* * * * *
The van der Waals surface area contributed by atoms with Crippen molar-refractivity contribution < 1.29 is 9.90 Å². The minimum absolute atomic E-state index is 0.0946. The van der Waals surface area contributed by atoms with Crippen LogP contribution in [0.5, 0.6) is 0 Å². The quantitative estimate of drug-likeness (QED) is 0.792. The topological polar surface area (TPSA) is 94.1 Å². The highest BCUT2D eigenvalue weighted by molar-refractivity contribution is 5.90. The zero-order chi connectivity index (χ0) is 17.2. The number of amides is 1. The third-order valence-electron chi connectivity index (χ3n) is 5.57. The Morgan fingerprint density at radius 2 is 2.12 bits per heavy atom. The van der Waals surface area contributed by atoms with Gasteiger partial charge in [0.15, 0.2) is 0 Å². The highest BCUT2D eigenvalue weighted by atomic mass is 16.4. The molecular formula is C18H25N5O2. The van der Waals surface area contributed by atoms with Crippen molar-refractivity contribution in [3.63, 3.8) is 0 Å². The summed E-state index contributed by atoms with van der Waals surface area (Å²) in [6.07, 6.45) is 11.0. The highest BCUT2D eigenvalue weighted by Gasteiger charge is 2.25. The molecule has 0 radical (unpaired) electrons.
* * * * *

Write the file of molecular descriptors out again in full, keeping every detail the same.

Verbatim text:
The van der Waals surface area contributed by atoms with Crippen molar-refractivity contribution < 1.29 is 9.90 Å². The minimum absolute atomic E-state index is 0.0946. The van der Waals surface area contributed by atoms with Crippen LogP contribution in [0.5, 0.6) is 0 Å². The quantitative estimate of drug-likeness (QED) is 0.792. The topological polar surface area (TPSA) is 94.1 Å². The highest BCUT2D eigenvalue weighted by molar-refractivity contribution is 5.90. The zero-order chi connectivity index (χ0) is 17.2. The number of amides is 1. The third-order valence-electron chi connectivity index (χ3n) is 5.57. The Morgan fingerprint density at radius 2 is 2.12 bits per heavy atom. The van der Waals surface area contributed by atoms with Gasteiger partial charge in [0.15, 0.2) is 0 Å². The highest BCUT2D eigenvalue weighted by atomic mass is 16.4. The molecular formula is C18H25N5O2. The van der Waals surface area contributed by atoms with Crippen molar-refractivity contribution in [3.63, 3.8) is 0 Å². The summed E-state index contributed by atoms with van der Waals surface area (Å²) in [6.07, 6.45) is 11.0. The highest BCUT2D eigenvalue weighted by Gasteiger charge is 2.25. The molecule has 0 radical (unpaired) electrons.